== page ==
Roof Replacement


Roof Replacement

​With increasing roofing costs, many Florida homeowners are constantly wondering how to extend their roof’s lifespan. But that can be very difficult with the area’s unpredictable weather changes. Ultimately, it is important to know when your roof has served you for long enough and needs to be completely replaced.

What is the lifespan of your roof?
Since asphalt roofing is cheap yet high-quality, it is the most used roofing material in Florida. While asphalt shingles typically have a lifespan of 20 to 30 years, they don’t last this long in Florida.

You can expect them to last anywhere from 10 to 20 years depending on whether they are architectural or not. On the other hand, tile roofing, another Florida favorite, lasts 25 to 50  years in Florida.

What shortens your roof’s lifespan?
As we have mentioned before, Florida weather doesn’t do much for your roof’s lifespan. Our roof shingles are constantly being bombarded by salt spray, humidity, and high winds. There is also continuous exposure to extreme heat due to exposure to UV rays, a situation that leads to curling and cracking of roof shingles.

Interestingly, you also have a major role to play in your roof’s lifespan. As such, if you don’t properly take care of your roof, it will get damaged faster. You should therefore regularly check for leaks, moss growth, and water damage and deal with them immediately.

How do you extend your roof’s lifespan?
So now that you know that you do have some power over your fate, you may wonder what you could actually do to significantly extend your roof’s lifespan. Here are a few tips:

  • To prevent mold growth,always keep the attic ventilated
  • Clear any gutter blockage and remove any debris from the roof
  • At least once a year, get our roofing contractors to do an roof inspection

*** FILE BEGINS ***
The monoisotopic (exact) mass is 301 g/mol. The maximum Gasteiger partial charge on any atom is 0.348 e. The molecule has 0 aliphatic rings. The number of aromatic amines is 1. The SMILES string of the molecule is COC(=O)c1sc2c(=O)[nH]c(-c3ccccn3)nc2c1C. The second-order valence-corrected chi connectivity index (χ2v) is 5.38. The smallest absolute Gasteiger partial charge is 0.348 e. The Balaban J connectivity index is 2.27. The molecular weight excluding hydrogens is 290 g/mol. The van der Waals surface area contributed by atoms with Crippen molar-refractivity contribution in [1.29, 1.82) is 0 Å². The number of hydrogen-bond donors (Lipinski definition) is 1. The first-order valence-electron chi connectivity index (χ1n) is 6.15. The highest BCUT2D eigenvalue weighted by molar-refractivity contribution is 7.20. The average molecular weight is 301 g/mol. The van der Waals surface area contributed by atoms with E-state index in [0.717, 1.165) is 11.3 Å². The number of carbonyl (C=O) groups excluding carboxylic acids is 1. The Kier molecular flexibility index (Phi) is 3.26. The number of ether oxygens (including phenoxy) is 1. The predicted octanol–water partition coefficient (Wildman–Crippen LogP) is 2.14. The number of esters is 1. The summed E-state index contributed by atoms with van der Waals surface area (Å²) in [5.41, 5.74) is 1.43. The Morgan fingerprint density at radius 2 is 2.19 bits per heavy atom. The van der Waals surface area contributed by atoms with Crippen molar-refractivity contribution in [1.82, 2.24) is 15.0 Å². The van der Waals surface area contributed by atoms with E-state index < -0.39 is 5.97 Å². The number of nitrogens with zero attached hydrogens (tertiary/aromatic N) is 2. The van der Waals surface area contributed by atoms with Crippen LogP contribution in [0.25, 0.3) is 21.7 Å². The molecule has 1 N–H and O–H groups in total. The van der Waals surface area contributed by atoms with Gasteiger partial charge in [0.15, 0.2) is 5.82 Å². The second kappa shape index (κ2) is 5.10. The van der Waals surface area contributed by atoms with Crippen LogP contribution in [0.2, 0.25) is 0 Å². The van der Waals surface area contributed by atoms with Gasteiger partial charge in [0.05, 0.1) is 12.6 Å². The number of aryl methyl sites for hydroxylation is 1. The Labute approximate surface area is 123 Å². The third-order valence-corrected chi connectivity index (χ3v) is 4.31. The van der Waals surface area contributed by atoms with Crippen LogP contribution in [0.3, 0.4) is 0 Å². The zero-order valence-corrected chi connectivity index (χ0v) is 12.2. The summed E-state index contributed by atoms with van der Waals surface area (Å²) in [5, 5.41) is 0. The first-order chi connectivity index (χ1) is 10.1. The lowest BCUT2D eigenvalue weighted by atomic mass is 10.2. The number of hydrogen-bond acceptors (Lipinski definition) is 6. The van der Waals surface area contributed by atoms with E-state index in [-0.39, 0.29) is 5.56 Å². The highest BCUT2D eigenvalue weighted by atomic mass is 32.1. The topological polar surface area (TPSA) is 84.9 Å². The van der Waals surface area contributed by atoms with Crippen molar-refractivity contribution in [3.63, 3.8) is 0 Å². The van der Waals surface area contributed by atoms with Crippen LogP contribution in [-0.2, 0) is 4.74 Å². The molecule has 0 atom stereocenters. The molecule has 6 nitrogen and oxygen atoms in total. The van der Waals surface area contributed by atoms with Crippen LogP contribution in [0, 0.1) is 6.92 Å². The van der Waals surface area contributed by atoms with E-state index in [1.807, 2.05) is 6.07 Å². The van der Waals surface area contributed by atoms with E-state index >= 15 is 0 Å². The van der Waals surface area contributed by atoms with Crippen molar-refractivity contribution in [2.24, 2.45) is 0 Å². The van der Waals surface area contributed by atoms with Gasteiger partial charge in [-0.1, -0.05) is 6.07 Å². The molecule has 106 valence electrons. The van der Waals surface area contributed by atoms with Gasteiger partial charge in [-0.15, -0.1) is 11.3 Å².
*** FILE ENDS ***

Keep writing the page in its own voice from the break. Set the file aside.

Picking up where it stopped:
How do you know it’s time?
Let’s say you have done all you can do but still suspect your roof’s time is up; how do you know it’s time to have it completely replaced? I mean, the cost to replace it alone is enough to just make you want to re-roof, but there are times you shouldn’t. Here are a few:

  • Your existing roof has more than one layer of shingles

In Florida and other parts of the US, you can’t reroof a roof that already has two layers of asphalt shingles. As such, if your roof still has issues, a complete roof replacement becomes your only option.

  • Your roof has experienced extensive damage

While a bit of moss and missing shingles can be dealt with in other ways, extensive rotting and sagging can only be solved by completely replacing your roof. In fact, if your roof is sagging, you should immediately seek out a structural engineer to check for structural damage.

Another situation which calls for a roof replacement is when your shingles are so distorted that they can’t be laid flat enough to install a new layer on top of them.

  • You’re using too much money on repairs

When you reach a point that your regular roofing projects cost almost as much as getting a new roof, it’s time to get one already. As a rule of thumb, if repair costs are more than a third of the cost to replace a roof,  you should go with the replacement.

How do we replace your roof?
Within a few days, our roofing company can provide you with a magnificent new roof. We have a meticulous process that we follow to ensure maximum client satisfaction. First of all, we completely tear off your existing roof and check whether your deck is okay.

We then lay down new sheathing boards and start installing ice guard membrane in necessary spots to protect the sheathing from ice. Afterwards, we lay some asphalt roofing paper on the sheathing and apply metal drip edging.

Finally, we install the shingles, and put in the necessary flashing, and ridge vents. And when we’re all done, we do a complete cleanup. To ensure that your roof truly has a long lifespan, we always use high-quality products sourced from trusted suppliers.

Like other contractors, we buy shingles in bundles. To cover a 100-square foot area, we use three or four of these bundles. Ultimately, we aim to do the most amount of work with the least amount of materials.

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